1994-12-02 - Re: Cypherpunks@hks.net service

Header Data

From: eric@remailer.net (Eric Hughes)
To: cypherpunks@toad.com
Message Hash: 550402b1d46b57b22f089e241f6575a38872616b3d997268c7f3c663419dcbc5
Message ID: <199412021609.IAA15568@largo.remailer.net>
Reply To: <9412021408.AA21731@yeti.bsnet>
UTC Datetime: 1994-12-02 15:11:10 UTC
Raw Date: Fri, 2 Dec 94 07:11:10 PST

Raw message

From: eric@remailer.net (Eric Hughes)
Date: Fri, 2 Dec 94 07:11:10 PST
To: cypherpunks@toad.com
Subject: Re: Cypherpunks@hks.net service
In-Reply-To: <9412021408.AA21731@yeti.bsnet>
Message-ID: <199412021609.IAA15568@largo.remailer.net>
MIME-Version: 1.0
Content-Type: text/plain

   From: dmandl@bear.com

   What's next, automated key-signing


There are two purposes to signing a key.  The first is to fix a bit
pattern and have an assurance that it hasn't changed.  The second is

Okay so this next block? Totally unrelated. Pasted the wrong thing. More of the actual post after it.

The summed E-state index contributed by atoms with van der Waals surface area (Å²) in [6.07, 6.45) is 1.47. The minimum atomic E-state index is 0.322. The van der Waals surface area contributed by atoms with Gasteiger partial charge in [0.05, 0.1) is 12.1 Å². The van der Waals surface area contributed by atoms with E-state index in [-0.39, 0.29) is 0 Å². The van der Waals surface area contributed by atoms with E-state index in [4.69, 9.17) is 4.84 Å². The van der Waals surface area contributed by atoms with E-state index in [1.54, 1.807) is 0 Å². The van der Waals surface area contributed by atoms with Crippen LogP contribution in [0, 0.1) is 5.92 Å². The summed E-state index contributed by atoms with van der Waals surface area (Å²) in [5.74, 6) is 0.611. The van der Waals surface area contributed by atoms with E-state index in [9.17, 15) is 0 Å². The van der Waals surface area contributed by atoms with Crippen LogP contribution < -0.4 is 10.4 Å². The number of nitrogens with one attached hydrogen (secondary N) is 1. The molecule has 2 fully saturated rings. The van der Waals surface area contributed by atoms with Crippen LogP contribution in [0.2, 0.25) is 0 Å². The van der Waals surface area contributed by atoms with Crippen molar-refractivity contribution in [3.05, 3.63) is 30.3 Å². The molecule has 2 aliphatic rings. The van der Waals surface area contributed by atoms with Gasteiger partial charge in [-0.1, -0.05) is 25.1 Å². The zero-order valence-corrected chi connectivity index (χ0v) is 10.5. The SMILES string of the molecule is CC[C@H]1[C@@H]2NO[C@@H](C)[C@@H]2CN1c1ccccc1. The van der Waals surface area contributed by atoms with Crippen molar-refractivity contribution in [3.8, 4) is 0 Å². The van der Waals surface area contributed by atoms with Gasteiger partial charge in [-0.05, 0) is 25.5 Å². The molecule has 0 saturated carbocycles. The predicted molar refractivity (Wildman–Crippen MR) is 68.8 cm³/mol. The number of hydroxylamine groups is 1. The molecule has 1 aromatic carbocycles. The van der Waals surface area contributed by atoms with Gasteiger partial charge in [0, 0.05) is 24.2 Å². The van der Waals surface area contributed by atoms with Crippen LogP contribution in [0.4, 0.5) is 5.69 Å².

to attest to the mapping between a key and some entity.

PGP, for example, very explicitly does both.  It asks you when you
sign a key if you're sure that the person is who is advertised.  I
consider this behavior broken, not the least because it's hostile to
pseudonymity.  This hardcoded policy hinders the use of PGP in other

For email-only social contact (i.e. legally uninvolved) the
attestations of personal mapping are unnecessary and sometimes
downright undesirable.  Some people may want them, true, and there
will be a need for that mechanism, but it should not be the only
choice available.

An automated key-signing server can affix a sequence of bits perfectly
adequately.  So can digital timestamping algorithms, but they are not
generally available.  Suppose the existence of just two auto-signing
servers.  I, a pseudonym, send my key to each of these servers and get
back a two signatures on my key.  It is unlikely now that someone can
spoof my key.  The distribution for the signing keys of these servers
must be done right, but since there are fewer auto-signing servers
than things signed, more effort can be taken to do this, for example,
by publishing some hashcodes in a book.